[swift-evolution] [Pitch] Introducing the "Unwrap or Die" operator to the standard library

Xiaodi Wu xiaodi.wu at gmail.com
Wed Jun 28 21:50:59 CDT 2017

On Wed, Jun 28, 2017 at 8:54 PM, Paul Cantrell <paul at bustoutsolutions.com>

> On Jun 28, 2017, at 8:32 PM, Xiaodi Wu via swift-evolution <
> swift-evolution at swift.org> wrote:
> I would like to see an example where this string plausibly makes the
> difference between having to hunt down the code and not have to do so. I do
> not believe that "array must not be empty" or "array guaranteed non-empty"
> is such an example, and I cannot myself imagine another scenario where it
> would make such a difference.
> You needn’t imagine. There was one up-thread:
>   let paramData = params.data(using: String.Encoding.ascii)!
> Huh? Why is force unwrap safe here? OK, the code plainly says the author
> thinks that `params` must already be ASCII, but why is that a safe
> assumption? What reasoning lead to that? What other sections of the code
> does that reasoning depend on? If we get a crash on this line of code, what
> chain of assumptions should we follow to discover the change that broke the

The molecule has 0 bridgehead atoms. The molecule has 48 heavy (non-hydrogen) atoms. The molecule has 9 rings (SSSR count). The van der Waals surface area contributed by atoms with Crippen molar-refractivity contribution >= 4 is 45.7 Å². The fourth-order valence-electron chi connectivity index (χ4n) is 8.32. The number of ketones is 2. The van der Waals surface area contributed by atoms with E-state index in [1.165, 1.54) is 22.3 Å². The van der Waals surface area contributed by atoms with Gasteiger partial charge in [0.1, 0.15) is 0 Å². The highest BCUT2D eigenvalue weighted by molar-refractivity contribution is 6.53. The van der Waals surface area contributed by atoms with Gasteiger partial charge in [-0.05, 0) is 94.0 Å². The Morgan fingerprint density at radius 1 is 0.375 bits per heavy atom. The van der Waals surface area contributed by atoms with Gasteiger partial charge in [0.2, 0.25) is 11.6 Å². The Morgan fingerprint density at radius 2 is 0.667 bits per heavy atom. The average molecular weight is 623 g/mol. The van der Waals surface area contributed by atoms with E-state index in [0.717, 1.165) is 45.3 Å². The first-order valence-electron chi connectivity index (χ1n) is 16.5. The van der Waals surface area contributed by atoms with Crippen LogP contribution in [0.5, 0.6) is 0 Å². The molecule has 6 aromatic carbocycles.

> original author’s reasoning behind the force unwrap?
> This is a job for a comment:
>   let paramData = params.data(using: String.Encoding.ascii)!  // params
>  is URL-escaped, thus already ASCII
> Aha, it’s URL escaped.
> That comment does not repeat information already stated in the code
> itself. It does what any good comment does: it explains intent, context,
> and rationale. It doesn’t restate _what_, but rather explains _why_.
> For those who appreciate comments like that, this proposal simply allows
> them to surface at runtime:
>   let paramData = params.data(using: String.Encoding.ascii) !! "params is URL-escaped,
> thus already ASCII"
> And those who see no value in such a runtime message — and thus likely
> also see no value such a comment — are free not to use either.

If this is the most convincing example, then I'd actually be adamantly
_against_ such an operator (where now I'm merely skeptical and would like
to see evidence of usefulness). This example is, quite simply, _wrong_.
Here's why:

First, if force unwrapping fails, the message should explain why it failed:
the reason why it failed is _not_ because it's URL-escaped and _not_
because it's ASCII, but rather because it's **not** ASCII.

Second, even supposing the wording were fixed, it's at best not more useful
than `!` and at worst misleading. If the error message is "params not
ASCII-encoded" then it restates the code itself. If the error message is
"params not URL-escaped," then it's misleading, as that's not at all what
the LHS is actually asserting: it can be unwrapped *whether or not* it's
URL-escaped and it only matters that it's ASCII. You **absolutely cannot**
proceed from this point in the code assuming that `paramData` is a
URL-escaped string.

> Cheers,
> Paul
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